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Since 2006 the sites here above have published one or more of the court fool's articles. Some seem to be out of reach today, either because these websites or pages do not exist anymore, or because of other causes. To compliment them, I have chosen to keep them in the list.
Rudo de Ruijter
Special thanks to:
Christine, Corinne, Francisco, Evelyne, Françoise, Gaël, Peter, Ingrid, Ivan, Krister, Jorge, Marie Carmen, Ruurd, Sabine, Lisa, Sarah, Valérie & Anonymous...
Acknowledgements for translations:
Come Don Chisciotte
Ermanno di Miceli
Manuel Valente Lopes
Traducteur sans frontière
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Rudo de Ruijter
Private banks or a bank of the government.
by Rudo de Ruijter,
Last modified 30 November 2015
1. Today's private banking system
Today it is the private banks that determine society more and more. They decide which investments are or are not financed. For this, banks consider their own interests, their possibilities for benefits and if borrowers can pay back their loans.
The so-called "money"-creation out of thin air
Th private banking system is based on the creation of "money" out of thin air.
 In fact, it isn't about money, but about bank balances. The creation
consists of a bookkeeping entry at the supply of loans. The bank writes the debt
of the borrower on the activa side and an the same amount as a balance for the
borrower on the passiva side. The borrower now disposes of a balance at his
Bank balances without money
In theory, a balance means, that the holder can claim the corresponding money from his bank. But because banks create these balances without having the corresponding money, this money doesn't exist. For all created balances banks only have very little money, often between 2 and 5 percent of what they owe to their customers.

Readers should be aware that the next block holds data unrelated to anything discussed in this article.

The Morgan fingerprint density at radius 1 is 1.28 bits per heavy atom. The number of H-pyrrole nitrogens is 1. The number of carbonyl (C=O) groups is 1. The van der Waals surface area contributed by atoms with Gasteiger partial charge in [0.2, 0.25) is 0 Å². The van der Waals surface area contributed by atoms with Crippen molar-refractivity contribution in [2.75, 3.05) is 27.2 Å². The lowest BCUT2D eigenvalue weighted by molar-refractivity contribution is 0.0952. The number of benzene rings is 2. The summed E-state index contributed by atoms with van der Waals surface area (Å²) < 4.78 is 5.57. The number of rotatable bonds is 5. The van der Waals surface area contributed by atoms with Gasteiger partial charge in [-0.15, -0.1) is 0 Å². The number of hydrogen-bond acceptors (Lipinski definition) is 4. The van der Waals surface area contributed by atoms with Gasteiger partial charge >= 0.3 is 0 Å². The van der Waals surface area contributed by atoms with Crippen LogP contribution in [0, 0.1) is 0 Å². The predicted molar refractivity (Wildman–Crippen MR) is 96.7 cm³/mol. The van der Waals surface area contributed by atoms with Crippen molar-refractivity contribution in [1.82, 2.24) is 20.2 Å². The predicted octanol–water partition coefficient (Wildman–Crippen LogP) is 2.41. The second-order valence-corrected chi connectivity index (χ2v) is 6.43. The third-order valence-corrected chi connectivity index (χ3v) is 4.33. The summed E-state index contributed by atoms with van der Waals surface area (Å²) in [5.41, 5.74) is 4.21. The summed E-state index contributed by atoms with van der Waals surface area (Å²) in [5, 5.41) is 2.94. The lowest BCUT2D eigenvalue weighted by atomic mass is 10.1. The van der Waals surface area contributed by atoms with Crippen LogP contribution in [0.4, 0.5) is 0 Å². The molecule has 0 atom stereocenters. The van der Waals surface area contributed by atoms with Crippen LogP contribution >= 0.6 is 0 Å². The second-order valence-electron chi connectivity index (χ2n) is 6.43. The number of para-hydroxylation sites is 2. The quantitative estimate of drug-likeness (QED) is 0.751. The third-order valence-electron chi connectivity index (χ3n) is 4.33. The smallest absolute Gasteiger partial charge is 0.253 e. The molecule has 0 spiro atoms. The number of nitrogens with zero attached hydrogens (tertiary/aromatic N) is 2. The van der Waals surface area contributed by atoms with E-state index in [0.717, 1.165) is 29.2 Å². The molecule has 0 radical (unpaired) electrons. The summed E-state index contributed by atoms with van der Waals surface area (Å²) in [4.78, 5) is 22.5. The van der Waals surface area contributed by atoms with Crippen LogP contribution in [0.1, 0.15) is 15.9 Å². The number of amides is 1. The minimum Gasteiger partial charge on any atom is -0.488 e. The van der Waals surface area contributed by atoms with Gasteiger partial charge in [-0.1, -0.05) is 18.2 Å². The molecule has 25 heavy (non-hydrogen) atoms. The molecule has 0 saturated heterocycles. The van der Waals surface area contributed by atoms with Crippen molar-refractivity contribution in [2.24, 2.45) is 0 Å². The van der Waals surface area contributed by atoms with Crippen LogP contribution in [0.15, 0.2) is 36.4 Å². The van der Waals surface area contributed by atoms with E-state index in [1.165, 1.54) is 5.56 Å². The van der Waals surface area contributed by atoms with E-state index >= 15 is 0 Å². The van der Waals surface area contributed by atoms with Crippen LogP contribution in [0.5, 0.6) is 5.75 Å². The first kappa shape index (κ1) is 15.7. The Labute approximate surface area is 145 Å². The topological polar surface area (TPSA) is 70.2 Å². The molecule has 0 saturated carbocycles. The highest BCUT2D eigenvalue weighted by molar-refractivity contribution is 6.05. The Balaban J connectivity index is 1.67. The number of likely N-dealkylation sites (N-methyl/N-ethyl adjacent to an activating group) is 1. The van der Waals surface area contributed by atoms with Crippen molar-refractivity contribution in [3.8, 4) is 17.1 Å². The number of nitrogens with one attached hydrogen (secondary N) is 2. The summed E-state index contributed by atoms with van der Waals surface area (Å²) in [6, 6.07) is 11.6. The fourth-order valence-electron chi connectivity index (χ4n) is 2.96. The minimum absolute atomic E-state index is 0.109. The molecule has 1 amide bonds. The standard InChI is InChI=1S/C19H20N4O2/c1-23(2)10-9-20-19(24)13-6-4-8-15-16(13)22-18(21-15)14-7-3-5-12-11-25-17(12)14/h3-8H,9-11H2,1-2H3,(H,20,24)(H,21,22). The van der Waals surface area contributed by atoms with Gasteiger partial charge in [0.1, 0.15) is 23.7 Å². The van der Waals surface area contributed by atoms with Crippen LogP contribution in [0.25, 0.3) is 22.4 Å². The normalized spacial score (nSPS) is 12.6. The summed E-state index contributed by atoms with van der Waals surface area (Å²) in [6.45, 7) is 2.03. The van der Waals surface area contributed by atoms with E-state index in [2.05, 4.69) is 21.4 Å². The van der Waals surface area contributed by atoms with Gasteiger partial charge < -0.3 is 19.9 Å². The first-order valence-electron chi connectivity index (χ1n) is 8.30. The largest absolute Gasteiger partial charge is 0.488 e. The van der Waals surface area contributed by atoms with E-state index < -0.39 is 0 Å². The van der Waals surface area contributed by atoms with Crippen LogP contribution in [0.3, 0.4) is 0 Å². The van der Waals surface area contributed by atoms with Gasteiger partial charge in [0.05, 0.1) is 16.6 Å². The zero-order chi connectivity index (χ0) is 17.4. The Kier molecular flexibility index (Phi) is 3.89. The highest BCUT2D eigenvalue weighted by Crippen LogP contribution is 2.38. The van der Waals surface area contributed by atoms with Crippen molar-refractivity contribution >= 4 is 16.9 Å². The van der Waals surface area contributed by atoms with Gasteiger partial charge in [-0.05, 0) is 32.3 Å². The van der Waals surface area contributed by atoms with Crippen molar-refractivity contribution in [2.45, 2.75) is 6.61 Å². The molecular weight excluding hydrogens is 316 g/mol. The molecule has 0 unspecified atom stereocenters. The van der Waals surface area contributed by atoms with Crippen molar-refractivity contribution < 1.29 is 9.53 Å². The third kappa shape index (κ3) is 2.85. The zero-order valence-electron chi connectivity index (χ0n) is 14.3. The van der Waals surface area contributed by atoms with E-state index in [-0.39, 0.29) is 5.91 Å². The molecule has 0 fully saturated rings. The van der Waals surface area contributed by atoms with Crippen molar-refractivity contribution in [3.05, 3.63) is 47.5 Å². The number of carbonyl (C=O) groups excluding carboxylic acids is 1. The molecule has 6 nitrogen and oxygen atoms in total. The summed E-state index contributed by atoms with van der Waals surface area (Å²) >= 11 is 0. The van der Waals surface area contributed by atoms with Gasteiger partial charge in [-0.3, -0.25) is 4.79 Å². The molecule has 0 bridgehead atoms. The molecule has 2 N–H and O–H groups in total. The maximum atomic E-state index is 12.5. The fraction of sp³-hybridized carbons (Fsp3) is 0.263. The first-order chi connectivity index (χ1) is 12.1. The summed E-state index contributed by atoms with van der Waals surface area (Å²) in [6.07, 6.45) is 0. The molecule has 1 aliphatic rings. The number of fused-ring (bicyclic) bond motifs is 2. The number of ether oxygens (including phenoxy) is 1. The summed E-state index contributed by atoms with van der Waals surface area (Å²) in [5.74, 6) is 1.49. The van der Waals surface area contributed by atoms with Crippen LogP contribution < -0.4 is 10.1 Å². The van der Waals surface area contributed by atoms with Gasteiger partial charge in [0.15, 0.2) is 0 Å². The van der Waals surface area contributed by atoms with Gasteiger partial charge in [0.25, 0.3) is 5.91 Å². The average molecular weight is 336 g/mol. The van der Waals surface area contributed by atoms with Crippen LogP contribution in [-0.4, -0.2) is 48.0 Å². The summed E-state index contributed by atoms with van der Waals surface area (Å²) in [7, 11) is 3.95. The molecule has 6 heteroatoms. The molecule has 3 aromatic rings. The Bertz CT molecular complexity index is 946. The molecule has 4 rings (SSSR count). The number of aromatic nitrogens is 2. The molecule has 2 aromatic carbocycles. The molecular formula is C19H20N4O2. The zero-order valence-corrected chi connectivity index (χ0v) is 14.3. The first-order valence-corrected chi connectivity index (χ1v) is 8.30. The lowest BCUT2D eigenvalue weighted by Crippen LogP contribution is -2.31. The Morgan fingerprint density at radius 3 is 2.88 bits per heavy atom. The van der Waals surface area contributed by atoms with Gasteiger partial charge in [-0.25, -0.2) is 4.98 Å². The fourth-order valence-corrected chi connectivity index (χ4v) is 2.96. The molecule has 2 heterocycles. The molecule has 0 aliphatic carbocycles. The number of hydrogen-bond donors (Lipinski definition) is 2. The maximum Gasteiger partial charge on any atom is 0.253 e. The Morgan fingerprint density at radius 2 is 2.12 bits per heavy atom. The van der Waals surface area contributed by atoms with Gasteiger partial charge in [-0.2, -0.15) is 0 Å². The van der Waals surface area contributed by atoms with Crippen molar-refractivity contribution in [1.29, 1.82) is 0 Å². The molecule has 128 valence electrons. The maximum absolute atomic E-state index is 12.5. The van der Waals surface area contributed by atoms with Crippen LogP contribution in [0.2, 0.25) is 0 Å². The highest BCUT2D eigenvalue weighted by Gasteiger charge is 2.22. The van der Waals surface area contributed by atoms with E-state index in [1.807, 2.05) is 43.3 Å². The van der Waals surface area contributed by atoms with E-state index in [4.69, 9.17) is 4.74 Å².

So, a bank balance isn't money. It is only a recognition by the bank, he owes you money, even if that money doesn't exist. So you cannot pay with your bank balance. With a payment order, a bank card or via internet banking, you can only order your bank to execute payments for you.
The real money
Banks obtain the real money by selling bonds, like government bonds, to the central bank.
The latter will write up the value into the account the bank has with the
central bank. This is the way the real (official) money comes into existence.
In the transaction the bank must promise to buy back the bonds at an agreed date at an agreed higher price. The difference in price resembles interest. That is why it is often said, banks borrow the money from the central bank. So, the banks must continually sell and buy back bonds to dispose of the real money.
So the real money starts as numbers in accounts at the central bank. The banks can also withdraw the real money in the form of bank notes. The central bank is the only one who has the right to print them.
The real money is used for the interbank payments and to supply bank notes to customers, when they ask for them. Subject to stock being available.
When the borrower spends his balance with bank A and buys a car with an
accountholder of bank B, bank A must pay the sum to bank B and must do so with
real money, for banks do not accept each other's balances as means of payment.
That is why the payment is executed via a transfer at the central bank, where